Child Abduction

Child abduction happens “when a parent or a relative or someone acting on their behalf removes, retains, or conceals a child, under the age of 16, in breach of the other parent’s residence rights whether joint or sole”.

In the UK, it is a criminal offence for anyone 'connected with a child' under 16 to take or send that child out of the UK without 'appropriate consent' of any other person who has ‘parental responsibility’ for the child.

A mother automatically has parental responsibility for her child from birth. However, the conditions for fathers vary.

  • If the parents were married to each other at the time of the birth of the child, then each parent will have parental responsibility for the child.  If they divorce, their respective parental responsibilities cannot be lost, short of adoption of the child.
  • If the parents were not married to each other at the time of birth of the child, the father can acquire parental responsibility through an agreement with the mother; or a parental responsibility order, made by the court; or by registering the child’s birth jointly with the mother. He can also acquire it through a residence order, but this right will only last for the duration of the order.
  • A woman who is the mother’s same-sex partner can now have parental responsibility in the same manner as a legal father.

A residence order is an order stating where a child should live. In cases where parents separate and there is a dispute about where their children should live, the court will decides this according to what it deems to be the ‘child’s welfare’.  If the court makes a residence order in favour of a person or persons, they automatically have parental responsibility while that residence order is in force.  They can also take the child outside England and Wales for up to a month at a time without needing the permission of any other persons who has parental responsibility or the court.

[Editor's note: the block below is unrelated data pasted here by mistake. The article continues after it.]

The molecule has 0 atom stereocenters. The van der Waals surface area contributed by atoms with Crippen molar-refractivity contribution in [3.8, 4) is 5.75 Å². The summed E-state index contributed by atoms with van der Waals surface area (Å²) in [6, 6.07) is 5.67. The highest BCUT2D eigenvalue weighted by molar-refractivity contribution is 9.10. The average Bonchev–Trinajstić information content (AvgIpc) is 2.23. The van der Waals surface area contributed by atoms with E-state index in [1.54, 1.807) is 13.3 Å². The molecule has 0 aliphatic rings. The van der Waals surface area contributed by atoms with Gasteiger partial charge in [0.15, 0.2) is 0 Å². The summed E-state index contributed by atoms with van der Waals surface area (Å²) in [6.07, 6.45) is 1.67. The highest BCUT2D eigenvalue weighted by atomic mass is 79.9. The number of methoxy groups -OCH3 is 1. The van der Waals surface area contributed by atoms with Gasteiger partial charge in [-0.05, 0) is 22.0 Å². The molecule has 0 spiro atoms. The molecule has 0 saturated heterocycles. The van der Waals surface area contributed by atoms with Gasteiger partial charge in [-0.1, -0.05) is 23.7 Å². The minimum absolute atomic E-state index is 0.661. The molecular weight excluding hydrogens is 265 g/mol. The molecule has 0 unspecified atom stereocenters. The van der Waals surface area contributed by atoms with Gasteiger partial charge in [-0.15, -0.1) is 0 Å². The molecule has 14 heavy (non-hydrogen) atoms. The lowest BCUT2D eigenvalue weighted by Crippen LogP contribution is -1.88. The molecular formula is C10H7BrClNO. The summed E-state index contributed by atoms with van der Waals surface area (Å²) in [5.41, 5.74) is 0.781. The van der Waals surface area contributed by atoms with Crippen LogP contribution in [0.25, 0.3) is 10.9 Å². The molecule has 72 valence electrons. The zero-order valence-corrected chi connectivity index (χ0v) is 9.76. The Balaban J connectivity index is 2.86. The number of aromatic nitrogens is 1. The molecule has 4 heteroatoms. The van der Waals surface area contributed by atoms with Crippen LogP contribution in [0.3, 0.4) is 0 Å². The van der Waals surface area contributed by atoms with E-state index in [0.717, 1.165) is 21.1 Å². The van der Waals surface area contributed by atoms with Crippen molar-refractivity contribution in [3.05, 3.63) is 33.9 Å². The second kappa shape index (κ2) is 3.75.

If your child is abducted or simply not returned from contact within the UK, you can contact the Police. They will want to know if you have a Residence Order and will find the child primarily to make sure they are ok and safe. They will talk to the parent holding the child to see if they have any right but also to talk to them about an amicable resolution. If a child is distressed, they have the power to return the child to the other parent.

If your child is abducted to, or illegally retained in, another country, the chances of recovering your child will depend on the customs and laws of that country as well as your relationship with the person who has taken the child. If your child has been abducted to a country which is a member of the Hague Convention, your Central Authority will help you put an application for the return of your child.  If your child has been taken to a country that has not signed the Hague Convention, you may need to apply for permission to bring your child back to the UK through the courts of that country.

For further information visit the Parents and Abducted Children Together Website

For FAQs on child abduction visit Reunite Website

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